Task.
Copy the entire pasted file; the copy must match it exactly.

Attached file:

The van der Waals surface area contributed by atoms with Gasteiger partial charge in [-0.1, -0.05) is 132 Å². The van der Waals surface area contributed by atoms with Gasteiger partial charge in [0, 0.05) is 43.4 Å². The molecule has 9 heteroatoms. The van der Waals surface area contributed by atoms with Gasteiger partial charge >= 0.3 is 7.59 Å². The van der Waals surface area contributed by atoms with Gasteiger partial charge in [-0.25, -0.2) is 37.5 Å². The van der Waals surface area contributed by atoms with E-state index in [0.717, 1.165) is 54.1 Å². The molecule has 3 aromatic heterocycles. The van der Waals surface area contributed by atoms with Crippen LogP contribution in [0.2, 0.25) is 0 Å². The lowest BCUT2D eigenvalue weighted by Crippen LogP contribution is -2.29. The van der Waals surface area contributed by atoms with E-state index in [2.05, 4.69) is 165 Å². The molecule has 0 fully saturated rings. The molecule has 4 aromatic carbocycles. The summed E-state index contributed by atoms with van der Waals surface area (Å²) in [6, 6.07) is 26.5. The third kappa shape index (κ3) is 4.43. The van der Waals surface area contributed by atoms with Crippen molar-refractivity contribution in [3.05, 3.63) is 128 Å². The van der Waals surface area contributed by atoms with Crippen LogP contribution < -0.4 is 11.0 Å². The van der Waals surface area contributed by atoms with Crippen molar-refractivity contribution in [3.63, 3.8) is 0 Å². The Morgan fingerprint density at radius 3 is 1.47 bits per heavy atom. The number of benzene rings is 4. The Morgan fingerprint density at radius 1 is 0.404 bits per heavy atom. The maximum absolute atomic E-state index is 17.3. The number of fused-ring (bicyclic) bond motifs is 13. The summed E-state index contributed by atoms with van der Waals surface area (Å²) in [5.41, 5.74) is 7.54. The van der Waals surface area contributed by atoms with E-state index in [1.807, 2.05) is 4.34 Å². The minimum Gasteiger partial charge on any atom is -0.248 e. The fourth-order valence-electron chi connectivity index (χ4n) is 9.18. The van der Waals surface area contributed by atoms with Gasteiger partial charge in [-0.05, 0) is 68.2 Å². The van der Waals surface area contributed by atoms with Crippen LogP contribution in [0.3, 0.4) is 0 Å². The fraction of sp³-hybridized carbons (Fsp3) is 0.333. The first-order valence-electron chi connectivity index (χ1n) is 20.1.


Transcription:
The van der Waals surface area contributed by atoms with Gasteiger partial charge in [-0.1, -0.05) is 132 Å². The van der Waals surface area contributed by atoms with Gasteiger partial charge in [0, 0.05) is 43.4 Å². The molecule has 9 heteroatoms. The van der Waals surface area contributed by atoms with Gasteiger partial charge >= 0.3 is 7.59 Å². The van der Waals surface area contributed by atoms with Gasteiger partial charge in [-0.25, -0.2) is 37.5 Å². The van der Waals surface area contributed by atoms with E-state index in [0.717, 1.165) is 54.1 Å². The molecule has 3 aromatic heterocycles. The van der Waals surface area contributed by atoms with Crippen LogP contribution in [0.2, 0.25) is 0 Å². The lowest BCUT2D eigenvalue weighted by Crippen LogP contribution is -2.29. The van der Waals surface area contributed by atoms with E-state index in [2.05, 4.69) is 165 Å². The molecule has 0 fully saturated rings. The molecule has 4 aromatic carbocycles. The summed E-state index contributed by atoms with van der Waals surface area (Å²) in [6, 6.07) is 26.5. The third kappa shape index (κ3) is 4.43. The van der Waals surface area contributed by atoms with Crippen molar-refractivity contribution in [3.05, 3.63) is 128 Å². The van der Waals surface area contributed by atoms with Crippen LogP contribution < -0.4 is 11.0 Å². The van der Waals surface area contributed by atoms with Crippen molar-refractivity contribution in [3.63, 3.8) is 0 Å². The Morgan fingerprint density at radius 3 is 1.47 bits per heavy atom. The number of benzene rings is 4. The Morgan fingerprint density at radius 1 is 0.404 bits per heavy atom. The maximum absolute atomic E-state index is 17.3. The number of fused-ring (bicyclic) bond motifs is 13. The summed E-state index contributed by atoms with van der Waals surface area (Å²) in [5.41, 5.74) is 7.54. The van der Waals surface area contributed by atoms with E-state index in [1.807, 2.05) is 4.34 Å². The minimum Gasteiger partial charge on any atom is -0.248 e. The fourth-order valence-electron chi connectivity index (χ4n) is 9.18. The van der Waals surface area contributed by atoms with Gasteiger partial charge in [-0.05, 0) is 68.2 Å². The van der Waals surface area contributed by atoms with Crippen LogP contribution in [0.3, 0.4) is 0 Å². The fraction of sp³-hybridized carbons (Fsp3) is 0.333. The first-order valence-electron chi connectivity index (χ1n) is 20.1.